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Burning Desire
There have been so many massive advances in the technology that allows us to burn CDs and DVDs that it seems incredible to think that the first single-speed burners, which at the time sold for over 700 for a 2x writer, would now be writing at 52x and selling for under 40. If you don't believe me here's a scan from a magazine dated 1996, that's only just ten years ago.



If the 779 for the recorder isn't painful enough look at the price for the blanks. That's 5.50 each!

With all this technology pummelling away at the speed and cost barriers and advancing the way we burn optical disks, one area of the whole process seemed to be totally ignored, identifying them when the process was finished.

No doubt like me you have dozens, possibly even hundreds of CDs and DVDs scattered throughout your home or office, mostly labelled using CD marker pens, some neatly, some not so neatly, some in great detail, others so vague you're not quite sure what's on them. If you're very organised you may have gone the route of paper labels. When these appeared on the scene they gave users the chance to create and print very high quality labels that really looked rather good, well, once you'd calibrated your printer they did. The problem came as drive speeds increased. Unless a paper label was absolutely smack-bang in the middle it would case a CD or DVD to vibrate when rotating at high speeds, and this in turn would cause read errors. They also tended to dry out after a few dozen visits to the inside of a hot CD or DVD drive, which would cause them to lose their adhesion and start to curl before eventually they were often flung off completely deep into the heart of your drive.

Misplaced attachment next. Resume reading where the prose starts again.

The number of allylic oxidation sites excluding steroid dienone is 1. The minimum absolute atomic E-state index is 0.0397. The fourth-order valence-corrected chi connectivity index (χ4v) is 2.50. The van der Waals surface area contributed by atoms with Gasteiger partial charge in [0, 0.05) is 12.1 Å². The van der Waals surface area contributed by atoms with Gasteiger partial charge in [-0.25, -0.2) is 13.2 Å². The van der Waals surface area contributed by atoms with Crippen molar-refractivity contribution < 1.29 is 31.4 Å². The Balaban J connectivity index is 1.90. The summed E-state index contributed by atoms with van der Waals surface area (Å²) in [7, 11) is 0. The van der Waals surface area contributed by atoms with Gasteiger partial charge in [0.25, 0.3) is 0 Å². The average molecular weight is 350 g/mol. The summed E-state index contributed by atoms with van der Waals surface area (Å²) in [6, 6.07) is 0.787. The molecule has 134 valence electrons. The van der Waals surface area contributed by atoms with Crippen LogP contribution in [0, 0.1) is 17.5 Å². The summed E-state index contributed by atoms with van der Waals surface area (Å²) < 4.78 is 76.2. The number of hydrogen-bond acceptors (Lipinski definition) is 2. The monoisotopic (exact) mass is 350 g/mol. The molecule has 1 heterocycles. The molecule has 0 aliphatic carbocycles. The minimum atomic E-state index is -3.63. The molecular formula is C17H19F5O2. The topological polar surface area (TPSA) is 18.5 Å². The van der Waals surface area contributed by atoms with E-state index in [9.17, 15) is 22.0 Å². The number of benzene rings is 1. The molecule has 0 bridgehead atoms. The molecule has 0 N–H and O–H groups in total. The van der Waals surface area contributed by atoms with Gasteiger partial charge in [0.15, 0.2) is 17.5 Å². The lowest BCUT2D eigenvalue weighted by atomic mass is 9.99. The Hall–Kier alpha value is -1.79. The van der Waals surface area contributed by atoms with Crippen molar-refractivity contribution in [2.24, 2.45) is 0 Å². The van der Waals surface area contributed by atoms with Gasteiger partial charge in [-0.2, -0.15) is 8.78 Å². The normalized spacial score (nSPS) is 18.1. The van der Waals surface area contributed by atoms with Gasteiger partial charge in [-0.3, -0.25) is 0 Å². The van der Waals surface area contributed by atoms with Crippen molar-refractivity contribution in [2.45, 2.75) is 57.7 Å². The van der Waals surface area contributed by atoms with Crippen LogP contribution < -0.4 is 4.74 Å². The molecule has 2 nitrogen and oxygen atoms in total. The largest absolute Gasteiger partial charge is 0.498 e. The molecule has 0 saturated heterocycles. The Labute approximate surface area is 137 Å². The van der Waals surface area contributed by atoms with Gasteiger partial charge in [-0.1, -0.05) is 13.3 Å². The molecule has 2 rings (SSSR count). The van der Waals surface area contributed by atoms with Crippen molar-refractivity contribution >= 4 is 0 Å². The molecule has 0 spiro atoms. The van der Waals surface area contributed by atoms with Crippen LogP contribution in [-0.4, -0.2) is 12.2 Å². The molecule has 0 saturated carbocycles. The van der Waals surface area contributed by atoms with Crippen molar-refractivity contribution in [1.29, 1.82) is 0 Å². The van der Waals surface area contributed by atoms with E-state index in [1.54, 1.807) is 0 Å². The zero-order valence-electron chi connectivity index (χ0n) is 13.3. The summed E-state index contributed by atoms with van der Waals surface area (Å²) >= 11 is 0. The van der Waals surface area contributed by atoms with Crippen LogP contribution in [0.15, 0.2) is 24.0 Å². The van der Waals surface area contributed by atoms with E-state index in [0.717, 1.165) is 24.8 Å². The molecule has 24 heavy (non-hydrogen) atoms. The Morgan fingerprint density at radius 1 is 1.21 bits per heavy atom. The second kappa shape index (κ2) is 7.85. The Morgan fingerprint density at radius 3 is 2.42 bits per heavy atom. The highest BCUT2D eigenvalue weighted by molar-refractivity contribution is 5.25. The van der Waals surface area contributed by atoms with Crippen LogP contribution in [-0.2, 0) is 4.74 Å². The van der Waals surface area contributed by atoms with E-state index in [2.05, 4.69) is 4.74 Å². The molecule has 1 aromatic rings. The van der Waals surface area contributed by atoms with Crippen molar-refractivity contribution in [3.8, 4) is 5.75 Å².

A more successful option, and still one of the best ways to add colour labels to your disks, was to buy blanks with an inkjet printable top surface. These occasionally also case balancing problems and they require the purchase of a printer designed to be compatible with them, but it's worth the cost in the long-run if you need a lot of quality colour labels.

Apart from thermal transfer printing which uses solid ink, often on a ribbon, and is limited primarily to text labelling this leaves one final option which is what we'll be examining today. It's called Direct-To_Disk labelling and involves using the same laser that burns data onto the underside of the disk to then burn a label on the opposite side.

Despite what seems to me like a relatively low profile for Direct-to Disk labelling, there are in fact two competing standards (isn't that compulsory for any disk technology these days?). LightScribe was the first of the two standards to hit the market and was invented by the boffins at Hewlett-Packard, who have licensed the technology to a variety of drive and media manufacturers.

The other option is LabelFlash. It was introduced by NEC in December of last year (2005) and is based on a technology developed jointly by Yamaha Corporation and Fuji Photo Film Co. It's based on Yamaha's Disc T@2 (Tattoo) technology which allowed text and graphics to be burnt onto the data side of a disk in any area not already recorded to with data. In fact this can still be done using any LabelFlash compatible drive. Fuji's expertise came in creating a suitable dye to allow the same thing to be done on the rear of the disk too.